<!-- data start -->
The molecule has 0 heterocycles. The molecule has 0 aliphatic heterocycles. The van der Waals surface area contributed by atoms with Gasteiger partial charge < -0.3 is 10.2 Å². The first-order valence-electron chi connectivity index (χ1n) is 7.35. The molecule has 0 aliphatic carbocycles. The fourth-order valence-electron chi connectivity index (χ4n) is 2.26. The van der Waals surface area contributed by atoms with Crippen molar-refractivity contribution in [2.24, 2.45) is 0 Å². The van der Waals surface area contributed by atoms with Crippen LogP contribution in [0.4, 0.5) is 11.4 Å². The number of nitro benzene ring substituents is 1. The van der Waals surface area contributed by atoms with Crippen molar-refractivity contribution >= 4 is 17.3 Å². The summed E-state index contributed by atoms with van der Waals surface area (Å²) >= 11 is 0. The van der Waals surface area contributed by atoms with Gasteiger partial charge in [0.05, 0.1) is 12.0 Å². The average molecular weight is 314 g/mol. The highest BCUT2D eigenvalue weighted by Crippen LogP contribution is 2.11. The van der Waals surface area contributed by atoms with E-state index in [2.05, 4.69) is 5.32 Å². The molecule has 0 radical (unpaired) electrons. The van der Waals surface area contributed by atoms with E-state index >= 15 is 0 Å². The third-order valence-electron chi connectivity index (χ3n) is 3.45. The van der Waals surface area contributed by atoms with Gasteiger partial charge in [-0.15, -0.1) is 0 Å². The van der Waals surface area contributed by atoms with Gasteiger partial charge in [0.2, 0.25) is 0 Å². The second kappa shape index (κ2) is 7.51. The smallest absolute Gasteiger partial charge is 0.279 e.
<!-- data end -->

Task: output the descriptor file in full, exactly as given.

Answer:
The molecule has 0 heterocycles. The molecule has 0 aliphatic heterocycles. The van der Waals surface area contributed by atoms with Gasteiger partial charge < -0.3 is 10.2 Å². The first-order valence-electron chi connectivity index (χ1n) is 7.35. The molecule has 0 aliphatic carbocycles. The fourth-order valence-electron chi connectivity index (χ4n) is 2.26. The van der Waals surface area contributed by atoms with Crippen molar-refractivity contribution in [2.24, 2.45) is 0 Å². The van der Waals surface area contributed by atoms with Crippen LogP contribution in [0.4, 0.5) is 11.4 Å². The number of nitro benzene ring substituents is 1. The van der Waals surface area contributed by atoms with Crippen molar-refractivity contribution >= 4 is 17.3 Å². The summed E-state index contributed by atoms with van der Waals surface area (Å²) >= 11 is 0. The van der Waals surface area contributed by atoms with Gasteiger partial charge in [0.05, 0.1) is 12.0 Å². The average molecular weight is 314 g/mol. The highest BCUT2D eigenvalue weighted by Crippen LogP contribution is 2.11. The van der Waals surface area contributed by atoms with E-state index in [2.05, 4.69) is 5.32 Å². The molecule has 0 radical (unpaired) electrons. The van der Waals surface area contributed by atoms with E-state index >= 15 is 0 Å². The third-order valence-electron chi connectivity index (χ3n) is 3.45. The van der Waals surface area contributed by atoms with Gasteiger partial charge in [-0.15, -0.1) is 0 Å². The van der Waals surface area contributed by atoms with Gasteiger partial charge in [0.2, 0.25) is 0 Å². The second kappa shape index (κ2) is 7.51. The smallest absolute Gasteiger partial charge is 0.279 e.